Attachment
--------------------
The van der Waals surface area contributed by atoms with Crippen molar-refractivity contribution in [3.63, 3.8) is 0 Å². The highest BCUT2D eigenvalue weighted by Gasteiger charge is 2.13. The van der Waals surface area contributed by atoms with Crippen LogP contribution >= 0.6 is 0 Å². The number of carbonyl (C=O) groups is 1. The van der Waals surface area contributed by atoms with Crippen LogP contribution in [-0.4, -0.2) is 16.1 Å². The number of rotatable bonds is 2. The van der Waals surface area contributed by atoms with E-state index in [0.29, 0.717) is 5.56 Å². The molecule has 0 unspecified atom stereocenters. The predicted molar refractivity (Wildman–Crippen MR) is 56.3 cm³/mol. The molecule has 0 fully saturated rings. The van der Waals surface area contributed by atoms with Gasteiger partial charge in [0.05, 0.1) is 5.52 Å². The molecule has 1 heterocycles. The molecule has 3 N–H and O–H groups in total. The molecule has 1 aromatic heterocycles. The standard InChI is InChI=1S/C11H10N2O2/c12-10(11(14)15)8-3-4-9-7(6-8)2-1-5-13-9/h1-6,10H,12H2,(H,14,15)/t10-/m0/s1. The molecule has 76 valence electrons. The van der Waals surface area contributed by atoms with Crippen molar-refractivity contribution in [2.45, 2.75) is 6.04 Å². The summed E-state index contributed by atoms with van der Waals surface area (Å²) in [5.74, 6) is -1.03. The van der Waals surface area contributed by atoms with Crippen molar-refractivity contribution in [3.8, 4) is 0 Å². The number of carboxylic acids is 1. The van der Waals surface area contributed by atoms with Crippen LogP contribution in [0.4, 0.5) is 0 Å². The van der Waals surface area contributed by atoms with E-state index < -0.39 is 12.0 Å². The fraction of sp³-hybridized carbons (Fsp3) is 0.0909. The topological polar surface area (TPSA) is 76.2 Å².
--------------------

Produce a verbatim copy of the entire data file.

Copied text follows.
The van der Waals surface area contributed by atoms with Crippen molar-refractivity contribution in [3.63, 3.8) is 0 Å². The highest BCUT2D eigenvalue weighted by Gasteiger charge is 2.13. The van der Waals surface area contributed by atoms with Crippen LogP contribution >= 0.6 is 0 Å². The number of carbonyl (C=O) groups is 1. The van der Waals surface area contributed by atoms with Crippen LogP contribution in [-0.4, -0.2) is 16.1 Å². The number of rotatable bonds is 2. The van der Waals surface area contributed by atoms with E-state index in [0.29, 0.717) is 5.56 Å². The molecule has 0 unspecified atom stereocenters. The predicted molar refractivity (Wildman–Crippen MR) is 56.3 cm³/mol. The molecule has 0 fully saturated rings. The van der Waals surface area contributed by atoms with Gasteiger partial charge in [0.05, 0.1) is 5.52 Å². The molecule has 1 heterocycles. The molecule has 3 N–H and O–H groups in total. The molecule has 1 aromatic heterocycles. The standard InChI is InChI=1S/C11H10N2O2/c12-10(11(14)15)8-3-4-9-7(6-8)2-1-5-13-9/h1-6,10H,12H2,(H,14,15)/t10-/m0/s1. The molecule has 76 valence electrons. The van der Waals surface area contributed by atoms with Crippen molar-refractivity contribution in [2.45, 2.75) is 6.04 Å². The summed E-state index contributed by atoms with van der Waals surface area (Å²) in [5.74, 6) is -1.03. The van der Waals surface area contributed by atoms with Crippen molar-refractivity contribution in [3.8, 4) is 0 Å². The number of carboxylic acids is 1. The van der Waals surface area contributed by atoms with Crippen LogP contribution in [0.4, 0.5) is 0 Å². The van der Waals surface area contributed by atoms with E-state index < -0.39 is 12.0 Å². The fraction of sp³-hybridized carbons (Fsp3) is 0.0909. The topological polar surface area (TPSA) is 76.2 Å².